Advertisement

Being Taught by Leavis

  • Steven CranfieldEmail author
Chapter
Part of the SpringerBriefs in Education book series (BRIEFSEDUCAT)

Abstract

What was it like being taught by Leavis? This chapter contains a personal account of Leavis as teacher by the author, one of the last generation of students to be taught by him at the University of York. It briefly summarises an extensive literature about Leavis’s teaching before going on to discuss the impact on the author of his teaching style and methods (in lectures, classes and reading seminars). The teaching approach adopted in Leavis’s seminar reading of Eliot’s poetry is explored and illustrated. Using the concept of supplementarity to frame the account, considerations are raised about what counts as ‘being taught’ when the teacher is as potent a thinker and practitioner as Leavis and which his particular example serves to accentuate.

Keywords

Leavis Teaching Modernism D. H. Lawrence T. S. Eliot Reflexivity Reader-response criticism Post-structuralism Derrida Supplementarity 

References

  1. Bell, M. (1988). F. R. Leavis. London: Routledge.Google Scholar
  2. Cambridge Quarterly (1996). F. R. Leavis special issue. Reminiscences and revaluations, 25(4), 303–425.Google Scholar
  3. Day, G. (1996). Re-reading Leavis: ‘Culture’ and literary criticism. London: Macmillan.Google Scholar
  4. Derrida, J. (1976). Of grammatology. Trans. G. C. Spivak. Baltimore and London: Johns Hopkins University Press.Google Scholar
  5. Eliot, T. (1940). East Coker. Collected poems 1909–1962. London: Faber and Faber.Google Scholar
  6. Eliot, T. (1942). Little Gidding. Collected poems 1909–1962. London: Faber and Faber.Google Scholar
  7. Ellis, D. (2013). Memoirs of a Leavisite: The decline and fall of Cambridge English. Liverpool: Liverpool University Press.Google Scholar
  8. Fielding, M. (2004). Transformative approaches to student voice: Theoretical underpinnings, recalcitrant realities. British Educational Research Journal, 30(2), 295–311.Google Scholar
  9. Fish, S. E. (1980). Is there a text in this class? The authority of interpretive communities. Harvard: Harvard University Press.Google Scholar
  10. Harding, D. W. (1984). No compromise. In D. Thompson op. cit. (pp. 187–200).Google Scholar
  11. Holland, R. (2011). F. R. Leavis: The gnome of Cambridge. Tullibody: Diadem Books.Google Scholar
  12. Layram, M. (Ed.) (2011). Leavis-Brockbank letters. Unpublished. University of York: Borthwick Institute and Archives.Google Scholar
  13. Leavis, F. R. (Ed.). (1934). Determinations. London: Chatto and Windus.Google Scholar
  14. Leavis, F. R. (1948). The great tradition: George Eliot, Henry James, Joseph Conrad. London: Chatto and Windus (Reprinted 2008); London: Faber Finds.Google Scholar
  15. Leavis, F. R. (1969). English literature in our time and the university. The Clark Lectures, 1967. London: Chatto and Windus (Reprinted 1979); Cambridge: Cambridge University Press.Google Scholar
  16. Leavis, F. R. (1975). The living principle: ‘English’ as a discipline of thought. London: Chatto and Windus (Reprinted 1998); Chicago: Ivan R. Dee.Google Scholar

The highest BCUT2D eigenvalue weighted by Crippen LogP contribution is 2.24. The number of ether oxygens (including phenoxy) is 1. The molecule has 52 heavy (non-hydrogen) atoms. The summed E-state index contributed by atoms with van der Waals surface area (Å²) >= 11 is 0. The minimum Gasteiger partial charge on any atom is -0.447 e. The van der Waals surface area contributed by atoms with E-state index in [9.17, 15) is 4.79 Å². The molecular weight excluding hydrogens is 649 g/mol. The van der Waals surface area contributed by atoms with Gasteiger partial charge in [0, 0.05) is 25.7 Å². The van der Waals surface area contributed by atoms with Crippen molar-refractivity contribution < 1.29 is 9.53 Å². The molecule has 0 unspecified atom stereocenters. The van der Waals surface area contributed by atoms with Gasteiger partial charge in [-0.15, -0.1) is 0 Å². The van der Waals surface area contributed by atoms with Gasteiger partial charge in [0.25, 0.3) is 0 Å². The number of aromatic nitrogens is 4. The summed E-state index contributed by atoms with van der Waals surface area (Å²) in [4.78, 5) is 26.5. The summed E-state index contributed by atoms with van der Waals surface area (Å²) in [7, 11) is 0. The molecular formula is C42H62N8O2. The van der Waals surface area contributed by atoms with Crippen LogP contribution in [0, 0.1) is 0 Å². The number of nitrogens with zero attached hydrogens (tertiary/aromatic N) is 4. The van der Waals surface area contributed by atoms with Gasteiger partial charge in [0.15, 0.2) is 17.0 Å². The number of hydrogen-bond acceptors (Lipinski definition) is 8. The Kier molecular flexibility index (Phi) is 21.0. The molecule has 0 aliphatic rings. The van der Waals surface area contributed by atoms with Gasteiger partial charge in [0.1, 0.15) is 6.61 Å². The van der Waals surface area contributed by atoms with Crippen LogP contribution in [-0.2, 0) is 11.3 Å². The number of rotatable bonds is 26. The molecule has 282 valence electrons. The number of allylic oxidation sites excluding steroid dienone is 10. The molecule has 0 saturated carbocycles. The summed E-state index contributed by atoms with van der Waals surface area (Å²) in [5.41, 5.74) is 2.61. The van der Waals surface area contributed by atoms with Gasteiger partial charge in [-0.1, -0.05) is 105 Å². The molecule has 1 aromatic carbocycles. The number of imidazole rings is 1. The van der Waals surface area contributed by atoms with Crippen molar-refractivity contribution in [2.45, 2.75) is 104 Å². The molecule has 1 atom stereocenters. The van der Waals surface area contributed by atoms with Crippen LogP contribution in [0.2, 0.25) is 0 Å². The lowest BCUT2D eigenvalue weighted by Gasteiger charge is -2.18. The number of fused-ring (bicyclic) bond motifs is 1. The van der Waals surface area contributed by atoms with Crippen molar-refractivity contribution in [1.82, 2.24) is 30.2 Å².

17. Leavis, F. R. (1976). Thought, words and creativity. London: Chatto and Windus.Google Scholar
  18. Leavis, F. R. (1986). Valuation in criticism and other essays. Ed. with introduction, G. Singh. Cambridge: Cambridge University Press.Google Scholar
  19. Leavis, F. R., & Bateson, F. W. (1953). The responsible critic. Reprinted in: A selection from Scrutiny 1968. vol 2. Compiled by F. R. Leavis (pp. 280–316). Cambridge: Cambridge University Press.Google Scholar
  20. MacKillop, I., & Storer, R. (Eds.). (1995). F. R. Leavis: essays and documents. Sheffield: Sheffield Academic Press.Google Scholar
  21. Ollin, R. (2008). Silent pedagogy and rethinking classroom practice: structuring teaching through silence rather than talk. Cambridge Journal of Education, 38(2), 265–280.Google Scholar
  22. Page, C. (1995). Cunning passages: Leavis’s lectures on poetry and prose. In I. MacKillop, & R. Storer op. cit. (pp. 92–128).Google Scholar
  23. Robinson, I. (2011). F. R. Leavis the Cambridge don. Newark: Brynmill Press. Retrieved May 16, 2015, from http://www.edgewaysbooks.com/ebooks/04leavis.pdf.
  24. Rosenshine, B., & Meister, C. (1992). The use of scaffolds for teaching higher-level cognitive strategies. Educational Leadership, 49(7), 26–33.Google Scholar
  25. Salutin, R. (1984). Marginal notes: challenges to the mainstream. Toronto: Lester and Orpen Dennys.Google Scholar
  26. Smith, J. A. (2014). Scrutiny’s eighteenth century. Essays in Criticism, 64(3), 318–340.Google Scholar
  27. Thompson, D. (Ed.). (1984). The Leavises: recollections and impressions. Cambridge: Cambridge University Press.Google Scholar
  28. Tompkins, J. P. (Ed.). (1980). Reader-response criticism: from formalism to post-structuralism. Baltimore: John Hopkins University Press.Google Scholar
  29. Watson, G. (1977). The Leavises, the ‘social’ and the left. Swansea: Brynmill.Google Scholar
  30. Williams, N. (1991). The last romantics. Screen two: Season 8, episode 11. London: BBC Television (29 March 1992).Google Scholar
  31. Wilson, R. (2012). Stand up for bastards. In T. Papadopoulou, & W. McKenzie (Eds.) Shakespeare and I (pp. 107–125). London: Continuum.Google Scholar

Copyright information

© The Author(s) 2016

Authors and Affiliations

  1. 1.Department of Leadership and Professional Development, Westminster Business SchoolUniversity of WestminsterLondonUK

Personalised recommendations